My wife says I am over-obsessed with safety. I don’t think that is is a bad thing.
My dad began teaching me safety from my earliest memories. “Always wear a life jacket.” “Treat all guns as if they were loaded.” “Don’t use the axe near other people.” “Don’t walk around with an open knife.” “Don’t cut toward yourself.”
I have carried a knife continually since I was 5 years old, when I began carrying my uncle’s old cub scout knife. I have used knives for carving, building, and working on little projects as a kid. I have used them for cutting fish, for cutting meat, for cutting explosives. As a kid I cut myself occasionally at first when carving, but never very bad. Each time I learned something from the experience, and I recognized that it is better to learn from the pain of others.
I have known people who have been injured badly with knives. I have learned from their mistakes. Often, though, what we know about safety and what we do are different. Sometimes we need to be reminded that just knowing is not enough.
Sometimes, we know all the right things, but we just consider ourselves a little better, a little more skillful. Sometimes, we are just in a little to much of a hurry. Sometimes, we just go ahead using the wrong or damaged tool because, usually, we get away with it. So I learned a few things that I already knew. I learned a few that I did not. I already knew a dull knife is dangerous. I knew that rushing a cutting job is dangerous. I knew that thought should go into the direction of each cut. I already knew an animal being worked on should be held securely.
I learned that it takes a lot of force to punch a dull tip through an animal’s hide from the inside out. I learned that when the tip does break through, all of that force is released quickly and uncontrollably. I learned that a knife blade puncturing the thigh and slamming into the femur leaves you feeling like your leg got whacked with a bat.
I had plenty of time during the steep climb down the mountain to the lake, blood running down my leg and soaking into my sock, to think about what I did wrong.
It was not one huge mistake, but a number of serious safety violations that combined to result in a serious injury. We had hunted up and down a steep face. Going up and down the dangerous climb with three small children was more exhausting than usual. Darkness was coming quickly and we still had a bit of a climb down to the skiff when we saw the wallaby. It hopped away, but turned to look back over its shoulder for a second, the last look-around it ever had.
The kids were thrilled; they wanted to take the whole wallaby home to show their younger siblings. I should have just carried it out whole, but decided to gut it first. Light was starting to get poor, so I was hurrying. The knife I had borrowed had a sharp edge, but the point had been turned and blunted on something. When I realized the tip was so dull, I should have stopped. The shape of the blade was different than i was used to and it felt awkward to me. The guts were ruptured by a bullet fragment, but not a mess yet, so I was trying to handle it in a way that would prevent making a mess of the job. I was still opening the abdominal cavity, using a type of knife that I don’t usually use, and trying to go fast to beat the dark. I was on uneven ground, and I shifted my right leg a bit for better balance, putting it closer to the wallaby. I was working near the tail and trying to push the tip of the knife through the skin from the inside, using way to much pressure. I don’t know if the wallaby moved first or if the tip punched through first, but suddenly the wallaby was sliding sideways while the knife punched through the hide and came free with the full force of my effort behind it, with no directional control at all. It stopped against the bone in my thigh. I stood and took a few steps away without saying anything, but the kids had seen it and knew what had happened. I smiled at them and told them I was fine, but I was actually slightly concerned; I was unsure of the exact location of the wound. I made them turn around and stand behind me, but as soon as the cut was exposed they came around to see and became quite alarmed. Hopefully they learned a lesson from my mistake, preventing future injuries of their own.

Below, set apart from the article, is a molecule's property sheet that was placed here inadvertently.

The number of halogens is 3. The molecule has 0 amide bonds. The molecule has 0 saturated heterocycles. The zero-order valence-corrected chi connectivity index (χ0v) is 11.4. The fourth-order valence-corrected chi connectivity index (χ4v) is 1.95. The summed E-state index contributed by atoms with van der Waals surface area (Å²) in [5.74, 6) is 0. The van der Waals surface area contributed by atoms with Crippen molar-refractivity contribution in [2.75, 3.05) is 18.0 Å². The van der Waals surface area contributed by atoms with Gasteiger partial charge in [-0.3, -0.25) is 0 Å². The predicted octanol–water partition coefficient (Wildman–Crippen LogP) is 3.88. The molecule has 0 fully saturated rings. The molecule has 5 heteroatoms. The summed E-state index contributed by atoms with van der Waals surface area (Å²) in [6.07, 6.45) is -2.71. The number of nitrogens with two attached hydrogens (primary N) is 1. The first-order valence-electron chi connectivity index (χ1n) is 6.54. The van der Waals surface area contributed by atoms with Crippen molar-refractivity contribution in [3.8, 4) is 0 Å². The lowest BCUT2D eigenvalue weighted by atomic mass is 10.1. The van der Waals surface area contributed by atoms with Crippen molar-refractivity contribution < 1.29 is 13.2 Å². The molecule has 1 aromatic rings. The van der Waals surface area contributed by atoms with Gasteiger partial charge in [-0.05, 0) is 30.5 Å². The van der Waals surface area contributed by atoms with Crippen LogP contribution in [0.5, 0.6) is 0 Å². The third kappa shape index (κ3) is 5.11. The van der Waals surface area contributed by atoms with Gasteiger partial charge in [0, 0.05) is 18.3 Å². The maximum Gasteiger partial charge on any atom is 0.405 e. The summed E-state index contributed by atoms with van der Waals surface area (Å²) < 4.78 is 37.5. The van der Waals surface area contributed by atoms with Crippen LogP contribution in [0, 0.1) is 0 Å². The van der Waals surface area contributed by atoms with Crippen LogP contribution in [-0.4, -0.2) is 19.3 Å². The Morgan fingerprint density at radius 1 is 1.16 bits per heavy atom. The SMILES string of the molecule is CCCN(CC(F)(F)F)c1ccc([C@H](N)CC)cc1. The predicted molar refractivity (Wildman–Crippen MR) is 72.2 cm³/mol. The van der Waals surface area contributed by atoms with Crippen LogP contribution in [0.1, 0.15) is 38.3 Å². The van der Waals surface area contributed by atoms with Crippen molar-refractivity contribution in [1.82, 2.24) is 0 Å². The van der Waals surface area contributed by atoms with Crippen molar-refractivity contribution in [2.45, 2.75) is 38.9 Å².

Mistakes I made:
• Did not bring my own knife
• Rushed the job
• Used a dull knife
• Cut in the general direction of my own body
• Working with unstable footing
• Did not bring good first aid supplies, other than a tourniquet.
The hike out, skiff ride across the lake, and drive back to town was not too bad. It could have been much worse. I could easily have severed a tendon, stuck the knife into my knee joint, or have been wearing a tourniquet (I had one with me).
I didn’t get back from the emergency room until 11:45 pm, and was headed out at 7:30 the next morning to hobble around wrestling, castrating, ear tagging, and vaccinating calves, making me painfully aware of what damage to a thigh can do for mobility, and, of course, taking an unmerciful ribbing from everyone who had heard the story by then.
I will soon post a recommendation for simple first aid supplies to be carried when hunting, working, traveling, or shooting.